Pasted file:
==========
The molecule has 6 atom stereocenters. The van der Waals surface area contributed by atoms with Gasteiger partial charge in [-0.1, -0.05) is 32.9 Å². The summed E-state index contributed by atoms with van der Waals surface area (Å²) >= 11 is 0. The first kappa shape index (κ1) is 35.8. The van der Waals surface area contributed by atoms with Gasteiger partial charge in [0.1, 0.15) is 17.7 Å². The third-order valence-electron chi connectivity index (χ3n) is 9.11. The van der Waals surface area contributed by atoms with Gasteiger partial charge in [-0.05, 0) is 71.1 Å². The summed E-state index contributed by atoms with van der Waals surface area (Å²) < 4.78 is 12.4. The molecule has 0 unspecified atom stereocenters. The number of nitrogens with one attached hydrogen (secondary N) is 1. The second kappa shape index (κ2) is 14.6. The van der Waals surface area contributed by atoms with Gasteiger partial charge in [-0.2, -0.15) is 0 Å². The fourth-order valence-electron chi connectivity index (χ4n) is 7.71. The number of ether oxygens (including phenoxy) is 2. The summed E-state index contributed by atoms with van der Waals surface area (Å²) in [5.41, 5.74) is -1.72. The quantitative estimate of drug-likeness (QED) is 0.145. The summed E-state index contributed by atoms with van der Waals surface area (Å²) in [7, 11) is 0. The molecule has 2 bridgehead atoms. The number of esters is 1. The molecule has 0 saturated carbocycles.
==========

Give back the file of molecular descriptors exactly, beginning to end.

The molecule has 6 atom stereocenters. The van der Waals surface area contributed by atoms with Gasteiger partial charge in [-0.1, -0.05) is 32.9 Å². The summed E-state index contributed by atoms with van der Waals surface area (Å²) >= 11 is 0. The first kappa shape index (κ1) is 35.8. The van der Waals surface area contributed by atoms with Gasteiger partial charge in [0.1, 0.15) is 17.7 Å². The third-order valence-electron chi connectivity index (χ3n) is 9.11. The van der Waals surface area contributed by atoms with Gasteiger partial charge in [-0.05, 0) is 71.1 Å². The summed E-state index contributed by atoms with van der Waals surface area (Å²) < 4.78 is 12.4. The molecule has 0 unspecified atom stereocenters. The number of nitrogens with one attached hydrogen (secondary N) is 1. The second kappa shape index (κ2) is 14.6. The van der Waals surface area contributed by atoms with Gasteiger partial charge in [-0.2, -0.15) is 0 Å². The fourth-order valence-electron chi connectivity index (χ4n) is 7.71. The number of ether oxygens (including phenoxy) is 2. The summed E-state index contributed by atoms with van der Waals surface area (Å²) in [5.41, 5.74) is -1.72. The quantitative estimate of drug-likeness (QED) is 0.145. The summed E-state index contributed by atoms with van der Waals surface area (Å²) in [7, 11) is 0. The molecule has 2 bridgehead atoms. The number of esters is 1. The molecule has 0 saturated carbocycles.